Engage with your audience.
A huge following is not necessary to get accepted onto a book tour, and don’t let anybody tell you otherwise. When I first started applying to join book tours, I had less than 200 subscribers on my blog, less than 300 followers on Twitter, and my Instagram and YouTube didn’t even exist yet. But what I was able to do even with such a small following was interact regularly and genuinely with them, and that’s something that anyone in the bookish community can do. You don’t need to have more than 1,000 followers to have consistent engagement.
Why is this important? It lets book tour hosts know that you have a dedicated following for whom your opinion on a book is important. When you state positive things about a book, a genuine, consistent engagement with your audience, no matter how big or small, means that your audience will be more receptive to your opinions. Someone with 200 followers whose audience is genuinely, consistently engaged is a much more valuable promotional tool than someone 5,000 followers who doesn’t have engage with them at all.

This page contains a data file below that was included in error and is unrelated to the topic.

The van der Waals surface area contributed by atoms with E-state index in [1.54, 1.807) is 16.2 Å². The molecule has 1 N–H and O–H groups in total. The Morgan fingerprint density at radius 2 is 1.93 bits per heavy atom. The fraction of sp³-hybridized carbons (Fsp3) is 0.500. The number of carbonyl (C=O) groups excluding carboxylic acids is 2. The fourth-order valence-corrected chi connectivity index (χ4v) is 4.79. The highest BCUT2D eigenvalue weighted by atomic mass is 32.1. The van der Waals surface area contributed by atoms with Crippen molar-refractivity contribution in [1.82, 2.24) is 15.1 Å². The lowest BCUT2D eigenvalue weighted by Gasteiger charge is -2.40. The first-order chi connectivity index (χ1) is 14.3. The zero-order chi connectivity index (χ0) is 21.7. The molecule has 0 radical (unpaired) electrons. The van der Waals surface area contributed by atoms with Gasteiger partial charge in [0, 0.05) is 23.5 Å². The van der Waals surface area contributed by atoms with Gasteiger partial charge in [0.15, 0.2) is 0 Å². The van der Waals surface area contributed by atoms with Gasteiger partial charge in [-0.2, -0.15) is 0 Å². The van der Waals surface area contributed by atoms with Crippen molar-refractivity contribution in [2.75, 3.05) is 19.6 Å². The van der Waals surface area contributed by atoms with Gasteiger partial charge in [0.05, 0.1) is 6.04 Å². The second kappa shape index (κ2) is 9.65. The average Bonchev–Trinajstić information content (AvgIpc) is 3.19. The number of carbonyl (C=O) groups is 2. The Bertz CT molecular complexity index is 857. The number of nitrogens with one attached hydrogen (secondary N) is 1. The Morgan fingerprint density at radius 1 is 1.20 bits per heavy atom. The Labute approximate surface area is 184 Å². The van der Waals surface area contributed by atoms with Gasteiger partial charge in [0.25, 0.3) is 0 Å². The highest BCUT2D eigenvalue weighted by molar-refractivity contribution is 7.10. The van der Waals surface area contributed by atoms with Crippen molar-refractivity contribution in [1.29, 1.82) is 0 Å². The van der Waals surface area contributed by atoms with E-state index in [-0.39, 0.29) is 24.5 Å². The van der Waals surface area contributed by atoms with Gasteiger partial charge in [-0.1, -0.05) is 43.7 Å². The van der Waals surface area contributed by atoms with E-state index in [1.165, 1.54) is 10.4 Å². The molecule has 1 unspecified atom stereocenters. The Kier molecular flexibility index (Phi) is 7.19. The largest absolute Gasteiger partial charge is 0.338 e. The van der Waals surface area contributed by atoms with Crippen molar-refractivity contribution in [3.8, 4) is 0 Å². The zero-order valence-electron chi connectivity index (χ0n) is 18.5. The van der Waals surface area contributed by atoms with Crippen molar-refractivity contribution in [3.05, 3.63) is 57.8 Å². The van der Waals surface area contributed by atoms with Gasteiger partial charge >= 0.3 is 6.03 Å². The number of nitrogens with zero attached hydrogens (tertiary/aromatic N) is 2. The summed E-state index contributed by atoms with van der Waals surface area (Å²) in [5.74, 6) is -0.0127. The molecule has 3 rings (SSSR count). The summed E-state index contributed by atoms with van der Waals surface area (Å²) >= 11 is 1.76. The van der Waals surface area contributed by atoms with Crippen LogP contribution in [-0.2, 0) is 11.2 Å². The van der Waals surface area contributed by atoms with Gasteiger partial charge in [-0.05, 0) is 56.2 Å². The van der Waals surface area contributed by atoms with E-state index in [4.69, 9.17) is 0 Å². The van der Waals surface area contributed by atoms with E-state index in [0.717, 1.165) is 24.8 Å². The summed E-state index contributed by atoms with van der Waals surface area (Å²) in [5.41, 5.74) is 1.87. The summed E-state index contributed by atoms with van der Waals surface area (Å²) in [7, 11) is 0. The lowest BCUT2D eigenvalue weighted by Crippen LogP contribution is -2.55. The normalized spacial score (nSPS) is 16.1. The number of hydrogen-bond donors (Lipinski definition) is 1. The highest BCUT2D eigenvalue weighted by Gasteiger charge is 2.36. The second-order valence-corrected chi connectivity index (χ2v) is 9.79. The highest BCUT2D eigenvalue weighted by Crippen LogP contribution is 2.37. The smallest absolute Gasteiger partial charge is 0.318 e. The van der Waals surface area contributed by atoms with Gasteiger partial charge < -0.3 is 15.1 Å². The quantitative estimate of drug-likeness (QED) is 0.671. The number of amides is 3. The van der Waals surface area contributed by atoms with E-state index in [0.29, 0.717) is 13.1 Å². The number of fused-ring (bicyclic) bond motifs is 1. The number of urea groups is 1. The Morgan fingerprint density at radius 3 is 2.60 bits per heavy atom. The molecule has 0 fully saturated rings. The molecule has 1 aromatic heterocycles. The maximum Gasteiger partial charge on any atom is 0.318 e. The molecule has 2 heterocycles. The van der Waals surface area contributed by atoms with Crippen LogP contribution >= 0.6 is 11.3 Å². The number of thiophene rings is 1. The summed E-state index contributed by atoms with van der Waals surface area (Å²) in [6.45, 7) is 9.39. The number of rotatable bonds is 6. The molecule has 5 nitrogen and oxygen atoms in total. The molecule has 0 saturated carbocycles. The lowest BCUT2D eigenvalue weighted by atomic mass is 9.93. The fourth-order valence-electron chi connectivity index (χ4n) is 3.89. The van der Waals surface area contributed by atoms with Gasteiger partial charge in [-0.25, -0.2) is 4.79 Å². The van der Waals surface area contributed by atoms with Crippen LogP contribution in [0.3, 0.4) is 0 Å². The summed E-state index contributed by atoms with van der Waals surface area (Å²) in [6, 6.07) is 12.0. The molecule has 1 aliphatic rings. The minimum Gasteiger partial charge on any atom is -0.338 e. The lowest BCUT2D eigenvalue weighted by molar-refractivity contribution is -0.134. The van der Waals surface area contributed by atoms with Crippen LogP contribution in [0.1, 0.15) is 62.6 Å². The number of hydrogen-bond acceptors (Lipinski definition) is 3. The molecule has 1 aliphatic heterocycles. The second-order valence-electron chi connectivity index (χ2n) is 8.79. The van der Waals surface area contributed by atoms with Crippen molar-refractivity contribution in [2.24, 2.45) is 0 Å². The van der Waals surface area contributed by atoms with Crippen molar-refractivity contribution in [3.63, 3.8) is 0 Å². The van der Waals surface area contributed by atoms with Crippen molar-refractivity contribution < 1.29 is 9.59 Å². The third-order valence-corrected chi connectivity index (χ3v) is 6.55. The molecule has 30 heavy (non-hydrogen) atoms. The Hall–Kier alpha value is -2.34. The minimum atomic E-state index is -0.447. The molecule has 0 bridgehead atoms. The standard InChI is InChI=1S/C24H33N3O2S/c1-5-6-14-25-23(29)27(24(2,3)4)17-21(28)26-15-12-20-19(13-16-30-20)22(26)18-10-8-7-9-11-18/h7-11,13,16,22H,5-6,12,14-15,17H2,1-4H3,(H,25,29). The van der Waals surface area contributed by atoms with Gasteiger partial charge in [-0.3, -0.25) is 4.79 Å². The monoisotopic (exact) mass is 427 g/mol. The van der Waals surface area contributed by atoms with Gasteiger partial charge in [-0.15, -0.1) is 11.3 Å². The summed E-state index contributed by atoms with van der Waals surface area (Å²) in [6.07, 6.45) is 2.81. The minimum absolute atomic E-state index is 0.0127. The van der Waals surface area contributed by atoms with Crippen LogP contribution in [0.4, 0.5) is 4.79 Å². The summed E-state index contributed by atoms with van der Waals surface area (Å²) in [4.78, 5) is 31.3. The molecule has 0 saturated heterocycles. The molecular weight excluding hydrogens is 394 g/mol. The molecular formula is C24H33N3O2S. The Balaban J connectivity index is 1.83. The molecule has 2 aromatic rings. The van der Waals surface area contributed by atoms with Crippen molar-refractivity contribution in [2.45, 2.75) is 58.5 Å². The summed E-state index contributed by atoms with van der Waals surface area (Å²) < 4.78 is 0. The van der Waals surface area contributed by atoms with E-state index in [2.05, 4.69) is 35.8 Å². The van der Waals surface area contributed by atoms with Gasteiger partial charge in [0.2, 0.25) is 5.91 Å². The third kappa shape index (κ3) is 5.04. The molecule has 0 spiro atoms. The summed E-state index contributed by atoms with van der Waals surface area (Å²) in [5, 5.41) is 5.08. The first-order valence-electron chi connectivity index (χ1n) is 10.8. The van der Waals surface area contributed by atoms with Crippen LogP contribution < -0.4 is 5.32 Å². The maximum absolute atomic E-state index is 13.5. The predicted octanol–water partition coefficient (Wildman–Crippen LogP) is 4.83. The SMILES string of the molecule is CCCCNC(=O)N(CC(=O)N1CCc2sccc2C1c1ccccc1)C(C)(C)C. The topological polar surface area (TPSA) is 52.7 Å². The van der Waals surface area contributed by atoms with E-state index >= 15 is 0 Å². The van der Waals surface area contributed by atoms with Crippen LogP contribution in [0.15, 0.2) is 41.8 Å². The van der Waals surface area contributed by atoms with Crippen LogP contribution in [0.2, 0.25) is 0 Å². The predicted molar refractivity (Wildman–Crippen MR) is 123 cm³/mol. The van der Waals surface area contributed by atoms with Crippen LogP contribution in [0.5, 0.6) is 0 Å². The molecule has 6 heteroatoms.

This is heavily intertwined with the previous tip. Building engagement with your audience is the first step to having a genuine, more meaningful relationship with your followers, and that is definitely important in promoting books. After all, people are likely to listen to the opinions of someone they like or admire.
However, building relationships go beyond that. Audience interaction is important, but it’s also beneficial to you to build relationships with a wide variety of people in this industry: book tour hosts, publicists, authors, and fellow bloggers, booktubers, or bookstagrammers. Everyone in the bookish community is essentially engaged in a game of marketing, and in marketing, bridges are everything.